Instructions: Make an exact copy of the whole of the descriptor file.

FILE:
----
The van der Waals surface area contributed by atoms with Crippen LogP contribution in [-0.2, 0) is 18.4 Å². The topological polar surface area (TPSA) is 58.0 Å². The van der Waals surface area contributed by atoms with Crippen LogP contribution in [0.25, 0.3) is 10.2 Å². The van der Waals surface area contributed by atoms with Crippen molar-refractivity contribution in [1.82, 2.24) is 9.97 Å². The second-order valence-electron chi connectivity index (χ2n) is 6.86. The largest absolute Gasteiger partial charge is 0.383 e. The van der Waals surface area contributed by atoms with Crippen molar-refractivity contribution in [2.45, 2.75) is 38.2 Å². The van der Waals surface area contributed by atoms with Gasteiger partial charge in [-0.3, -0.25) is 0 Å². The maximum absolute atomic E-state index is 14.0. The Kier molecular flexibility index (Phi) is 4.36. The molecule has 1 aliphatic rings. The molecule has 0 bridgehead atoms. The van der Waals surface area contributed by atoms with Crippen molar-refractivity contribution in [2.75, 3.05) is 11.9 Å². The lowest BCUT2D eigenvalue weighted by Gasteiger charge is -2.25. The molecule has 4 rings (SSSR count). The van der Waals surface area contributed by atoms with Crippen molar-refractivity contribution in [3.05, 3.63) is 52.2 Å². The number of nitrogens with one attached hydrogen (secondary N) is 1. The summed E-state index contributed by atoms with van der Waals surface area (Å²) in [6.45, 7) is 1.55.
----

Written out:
The van der Waals surface area contributed by atoms with Crippen LogP contribution in [-0.2, 0) is 18.4 Å². The topological polar surface area (TPSA) is 58.0 Å². The van der Waals surface area contributed by atoms with Crippen LogP contribution in [0.25, 0.3) is 10.2 Å². The van der Waals surface area contributed by atoms with Crippen molar-refractivity contribution in [1.82, 2.24) is 9.97 Å². The second-order valence-electron chi connectivity index (χ2n) is 6.86. The largest absolute Gasteiger partial charge is 0.383 e. The van der Waals surface area contributed by atoms with Crippen molar-refractivity contribution in [2.45, 2.75) is 38.2 Å². The van der Waals surface area contributed by atoms with Gasteiger partial charge in [-0.3, -0.25) is 0 Å². The maximum absolute atomic E-state index is 14.0. The Kier molecular flexibility index (Phi) is 4.36. The molecule has 1 aliphatic rings. The molecule has 0 bridgehead atoms. The van der Waals surface area contributed by atoms with Crippen molar-refractivity contribution in [2.75, 3.05) is 11.9 Å². The lowest BCUT2D eigenvalue weighted by Gasteiger charge is -2.25. The molecule has 4 rings (SSSR count). The van der Waals surface area contributed by atoms with Crippen molar-refractivity contribution in [3.05, 3.63) is 52.2 Å². The number of nitrogens with one attached hydrogen (secondary N) is 1. The summed E-state index contributed by atoms with van der Waals surface area (Å²) in [6.45, 7) is 1.55.